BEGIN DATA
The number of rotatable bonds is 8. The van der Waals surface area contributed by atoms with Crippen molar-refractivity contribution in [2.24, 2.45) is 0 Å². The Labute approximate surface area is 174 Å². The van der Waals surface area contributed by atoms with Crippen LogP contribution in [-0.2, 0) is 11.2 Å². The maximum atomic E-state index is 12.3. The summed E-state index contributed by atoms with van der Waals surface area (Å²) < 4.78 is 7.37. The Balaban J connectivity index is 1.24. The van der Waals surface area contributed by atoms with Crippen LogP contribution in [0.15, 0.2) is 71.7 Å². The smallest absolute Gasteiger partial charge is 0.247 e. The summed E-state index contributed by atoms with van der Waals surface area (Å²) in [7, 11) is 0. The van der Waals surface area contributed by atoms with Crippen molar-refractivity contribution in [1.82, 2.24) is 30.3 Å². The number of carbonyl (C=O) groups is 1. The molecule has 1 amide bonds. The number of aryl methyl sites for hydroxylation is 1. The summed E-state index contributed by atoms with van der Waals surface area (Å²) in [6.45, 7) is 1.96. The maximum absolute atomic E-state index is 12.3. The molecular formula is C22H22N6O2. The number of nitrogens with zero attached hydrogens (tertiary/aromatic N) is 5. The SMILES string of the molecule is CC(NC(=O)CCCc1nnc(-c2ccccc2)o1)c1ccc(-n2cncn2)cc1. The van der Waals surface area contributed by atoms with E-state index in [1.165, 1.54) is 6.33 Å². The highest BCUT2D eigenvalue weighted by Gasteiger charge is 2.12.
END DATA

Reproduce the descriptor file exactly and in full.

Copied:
The number of rotatable bonds is 8. The van der Waals surface area contributed by atoms with Crippen molar-refractivity contribution in [2.24, 2.45) is 0 Å². The Labute approximate surface area is 174 Å². The van der Waals surface area contributed by atoms with Crippen LogP contribution in [-0.2, 0) is 11.2 Å². The maximum atomic E-state index is 12.3. The summed E-state index contributed by atoms with van der Waals surface area (Å²) < 4.78 is 7.37. The Balaban J connectivity index is 1.24. The van der Waals surface area contributed by atoms with Crippen LogP contribution in [0.15, 0.2) is 71.7 Å². The smallest absolute Gasteiger partial charge is 0.247 e. The summed E-state index contributed by atoms with van der Waals surface area (Å²) in [7, 11) is 0. The van der Waals surface area contributed by atoms with Crippen molar-refractivity contribution in [1.82, 2.24) is 30.3 Å². The number of carbonyl (C=O) groups is 1. The molecule has 1 amide bonds. The number of aryl methyl sites for hydroxylation is 1. The summed E-state index contributed by atoms with van der Waals surface area (Å²) in [6.45, 7) is 1.96. The maximum absolute atomic E-state index is 12.3. The molecular formula is C22H22N6O2. The number of nitrogens with zero attached hydrogens (tertiary/aromatic N) is 5. The SMILES string of the molecule is CC(NC(=O)CCCc1nnc(-c2ccccc2)o1)c1ccc(-n2cncn2)cc1. The van der Waals surface area contributed by atoms with E-state index in [1.165, 1.54) is 6.33 Å². The highest BCUT2D eigenvalue weighted by Gasteiger charge is 2.12.